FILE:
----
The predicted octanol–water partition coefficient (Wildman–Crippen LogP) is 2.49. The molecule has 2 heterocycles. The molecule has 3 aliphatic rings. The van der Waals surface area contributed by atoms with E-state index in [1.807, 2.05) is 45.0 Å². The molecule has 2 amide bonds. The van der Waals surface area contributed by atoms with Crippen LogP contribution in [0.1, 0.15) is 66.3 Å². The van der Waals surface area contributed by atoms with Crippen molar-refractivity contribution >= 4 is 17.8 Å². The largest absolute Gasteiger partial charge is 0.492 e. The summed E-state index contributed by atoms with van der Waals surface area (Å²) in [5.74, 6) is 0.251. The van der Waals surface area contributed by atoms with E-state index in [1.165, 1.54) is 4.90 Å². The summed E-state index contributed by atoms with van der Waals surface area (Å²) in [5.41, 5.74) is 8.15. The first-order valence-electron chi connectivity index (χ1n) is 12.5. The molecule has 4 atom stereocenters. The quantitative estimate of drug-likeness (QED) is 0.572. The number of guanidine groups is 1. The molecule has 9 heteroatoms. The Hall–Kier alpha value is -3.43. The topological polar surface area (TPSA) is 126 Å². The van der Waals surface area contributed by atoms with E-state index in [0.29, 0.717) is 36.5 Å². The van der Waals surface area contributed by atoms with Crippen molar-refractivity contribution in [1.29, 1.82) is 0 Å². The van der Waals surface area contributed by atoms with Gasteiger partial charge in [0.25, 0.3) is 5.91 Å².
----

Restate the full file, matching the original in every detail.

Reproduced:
The predicted octanol–water partition coefficient (Wildman–Crippen LogP) is 2.49. The molecule has 2 heterocycles. The molecule has 3 aliphatic rings. The van der Waals surface area contributed by atoms with E-state index in [1.807, 2.05) is 45.0 Å². The molecule has 2 amide bonds. The van der Waals surface area contributed by atoms with Crippen LogP contribution in [0.1, 0.15) is 66.3 Å². The van der Waals surface area contributed by atoms with Crippen molar-refractivity contribution >= 4 is 17.8 Å². The largest absolute Gasteiger partial charge is 0.492 e. The summed E-state index contributed by atoms with van der Waals surface area (Å²) in [5.74, 6) is 0.251. The van der Waals surface area contributed by atoms with E-state index in [1.165, 1.54) is 4.90 Å². The summed E-state index contributed by atoms with van der Waals surface area (Å²) in [5.41, 5.74) is 8.15. The first-order valence-electron chi connectivity index (χ1n) is 12.5. The molecule has 4 atom stereocenters. The quantitative estimate of drug-likeness (QED) is 0.572. The number of guanidine groups is 1. The molecule has 9 heteroatoms. The Hall–Kier alpha value is -3.43. The topological polar surface area (TPSA) is 126 Å². The van der Waals surface area contributed by atoms with E-state index in [0.29, 0.717) is 36.5 Å². The van der Waals surface area contributed by atoms with Crippen molar-refractivity contribution in [1.29, 1.82) is 0 Å². The van der Waals surface area contributed by atoms with Gasteiger partial charge in [0.25, 0.3) is 5.91 Å².